An Ohio man whose wife had permanent brain damage after a group of teens dropped a rock on her car has killed himself, police say.
Randy Budd, 55, died of a self-inflicted gunshot wound in his home on Aug. 6, according to the Daily Mail. Budd, a father of four, sent his family a text message telling them he loved them before taking his own life.
Budd's suicide comes just over two years after a group of four teenagers dropped a 5-pound rock onto his car from an overpass. The rock hit his wife, Sharon, who was in the passenger's seat, crushing her skull and leaving her with significant injuries to her face, head and brain.
Sharon was reportedly at home when Randy killed himself.
Peter Johnson, the district attorney who prosecuted the case against the teens, blamed them for Randy's death in a statement.
"Randy Budd did not die from a gunshot," he said. "He died when those kids threw a rock through his windshield."
Three of the teens were sentenced in September 2015 and are now serving time in prison. Dylan Lahr, 18, the one who threw the rock, is serving a minimum four-and-a-half-year sentence. Tyler Porter, 19, is serving a minimum of one year and 10 months, and Keefer McGee, 18, a minimum of 11 and 1/2 months.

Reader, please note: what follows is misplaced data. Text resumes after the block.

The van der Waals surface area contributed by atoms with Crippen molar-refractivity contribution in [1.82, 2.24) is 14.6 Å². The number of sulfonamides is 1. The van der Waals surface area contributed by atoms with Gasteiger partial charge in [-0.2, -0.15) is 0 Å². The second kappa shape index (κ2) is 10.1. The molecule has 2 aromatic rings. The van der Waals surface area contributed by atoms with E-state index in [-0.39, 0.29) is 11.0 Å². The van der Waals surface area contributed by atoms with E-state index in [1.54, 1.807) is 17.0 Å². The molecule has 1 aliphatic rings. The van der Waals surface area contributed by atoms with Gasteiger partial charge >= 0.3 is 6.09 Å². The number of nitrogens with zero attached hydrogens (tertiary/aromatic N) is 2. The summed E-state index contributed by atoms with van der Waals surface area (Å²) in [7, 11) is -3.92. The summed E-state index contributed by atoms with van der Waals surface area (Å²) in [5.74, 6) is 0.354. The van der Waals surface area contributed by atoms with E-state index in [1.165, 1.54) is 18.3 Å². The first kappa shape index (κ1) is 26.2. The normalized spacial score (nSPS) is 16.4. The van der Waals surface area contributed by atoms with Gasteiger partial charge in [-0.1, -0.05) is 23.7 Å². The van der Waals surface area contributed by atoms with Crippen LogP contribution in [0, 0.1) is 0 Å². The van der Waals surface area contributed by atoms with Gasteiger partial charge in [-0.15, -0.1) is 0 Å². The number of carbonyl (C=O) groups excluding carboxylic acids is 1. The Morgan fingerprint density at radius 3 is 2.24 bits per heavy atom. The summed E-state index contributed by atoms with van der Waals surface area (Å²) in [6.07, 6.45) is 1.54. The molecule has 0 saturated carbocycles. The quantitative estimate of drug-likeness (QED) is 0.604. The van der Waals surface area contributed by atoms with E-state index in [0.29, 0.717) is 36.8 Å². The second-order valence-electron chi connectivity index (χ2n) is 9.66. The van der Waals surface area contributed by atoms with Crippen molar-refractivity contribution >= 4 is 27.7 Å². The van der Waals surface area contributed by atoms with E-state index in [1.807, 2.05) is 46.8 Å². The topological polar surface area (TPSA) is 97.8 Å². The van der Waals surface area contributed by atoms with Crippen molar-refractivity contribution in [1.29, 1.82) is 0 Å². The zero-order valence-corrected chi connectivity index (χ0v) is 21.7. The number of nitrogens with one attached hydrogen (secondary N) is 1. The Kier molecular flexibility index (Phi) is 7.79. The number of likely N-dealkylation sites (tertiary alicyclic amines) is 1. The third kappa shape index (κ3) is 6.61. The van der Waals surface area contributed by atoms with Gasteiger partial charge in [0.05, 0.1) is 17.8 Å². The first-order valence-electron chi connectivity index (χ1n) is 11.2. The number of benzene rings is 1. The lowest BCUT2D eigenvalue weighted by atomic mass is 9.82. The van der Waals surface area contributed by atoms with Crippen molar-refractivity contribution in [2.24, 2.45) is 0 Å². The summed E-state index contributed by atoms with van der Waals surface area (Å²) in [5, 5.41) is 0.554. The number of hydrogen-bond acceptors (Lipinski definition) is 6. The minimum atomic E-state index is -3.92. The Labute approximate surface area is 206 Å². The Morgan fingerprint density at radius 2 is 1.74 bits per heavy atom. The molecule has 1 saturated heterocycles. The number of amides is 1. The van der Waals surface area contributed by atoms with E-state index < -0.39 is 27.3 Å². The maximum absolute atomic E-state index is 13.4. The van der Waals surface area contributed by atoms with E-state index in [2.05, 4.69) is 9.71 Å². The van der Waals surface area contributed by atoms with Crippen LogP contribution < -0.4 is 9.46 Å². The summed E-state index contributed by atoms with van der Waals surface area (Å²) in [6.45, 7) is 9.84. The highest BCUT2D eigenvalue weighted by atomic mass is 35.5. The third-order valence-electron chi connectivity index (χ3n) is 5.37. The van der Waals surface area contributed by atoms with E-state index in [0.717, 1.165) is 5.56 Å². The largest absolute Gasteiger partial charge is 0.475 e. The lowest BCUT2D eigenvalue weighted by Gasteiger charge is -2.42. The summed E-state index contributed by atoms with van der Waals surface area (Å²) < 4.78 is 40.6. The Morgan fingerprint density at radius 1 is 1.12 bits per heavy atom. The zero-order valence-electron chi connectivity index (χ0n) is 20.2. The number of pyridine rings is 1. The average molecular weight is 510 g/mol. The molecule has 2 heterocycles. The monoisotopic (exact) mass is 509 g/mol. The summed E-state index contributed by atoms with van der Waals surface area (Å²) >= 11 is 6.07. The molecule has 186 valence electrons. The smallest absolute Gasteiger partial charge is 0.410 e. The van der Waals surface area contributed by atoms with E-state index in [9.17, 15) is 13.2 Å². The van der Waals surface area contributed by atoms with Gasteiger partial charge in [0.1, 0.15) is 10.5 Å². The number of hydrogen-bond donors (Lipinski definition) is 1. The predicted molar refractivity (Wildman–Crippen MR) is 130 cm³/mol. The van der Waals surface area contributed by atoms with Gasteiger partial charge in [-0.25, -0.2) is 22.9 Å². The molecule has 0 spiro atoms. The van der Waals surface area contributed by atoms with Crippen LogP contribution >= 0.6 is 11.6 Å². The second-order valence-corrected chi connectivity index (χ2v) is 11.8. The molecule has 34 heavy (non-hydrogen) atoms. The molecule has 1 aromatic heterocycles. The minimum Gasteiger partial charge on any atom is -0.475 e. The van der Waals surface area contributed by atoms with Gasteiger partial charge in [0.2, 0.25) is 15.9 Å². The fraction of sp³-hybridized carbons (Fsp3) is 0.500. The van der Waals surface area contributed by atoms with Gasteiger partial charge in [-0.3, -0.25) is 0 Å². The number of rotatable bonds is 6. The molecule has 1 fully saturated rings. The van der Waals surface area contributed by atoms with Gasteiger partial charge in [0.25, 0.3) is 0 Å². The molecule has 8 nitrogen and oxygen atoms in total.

Before dropping the rock on the Budds' car, the teens had shoplifted steaks, broke a window in a neighbor's home and drove through a cornfield, according to the Daily Mail. It is suspected that they also dropped a rock onto a truck that same night.
In July, Randy expressed anger toward the "bastards" who injured his wife.
"On July 11th it will be 2 years since those bastards decided to throw a 5lb rock off an overpass and totally disable my Sharon," he wrote, adding, "What a shame, she took so much pride in being a productive mother, wife, friend, daughter, mentor, and teacher. We are left with scars mentally, emotionally, financially, and physically."
As a result of the incident and Randy's advocacy, the Ohio Department of Transportation passed a law in January requiring fencing to be installed on bridges under which traffic passes, according to WJW.
"It feels wonderful," Randy said at the time. "There's not too many positives that come out of a situation like this, but one of the great things is how the communities of Pennsylvania and Ohio came together on this."
Randy is survived by Sharon, his daughter Kaylee, and his three sons, Lucas, James and Joe.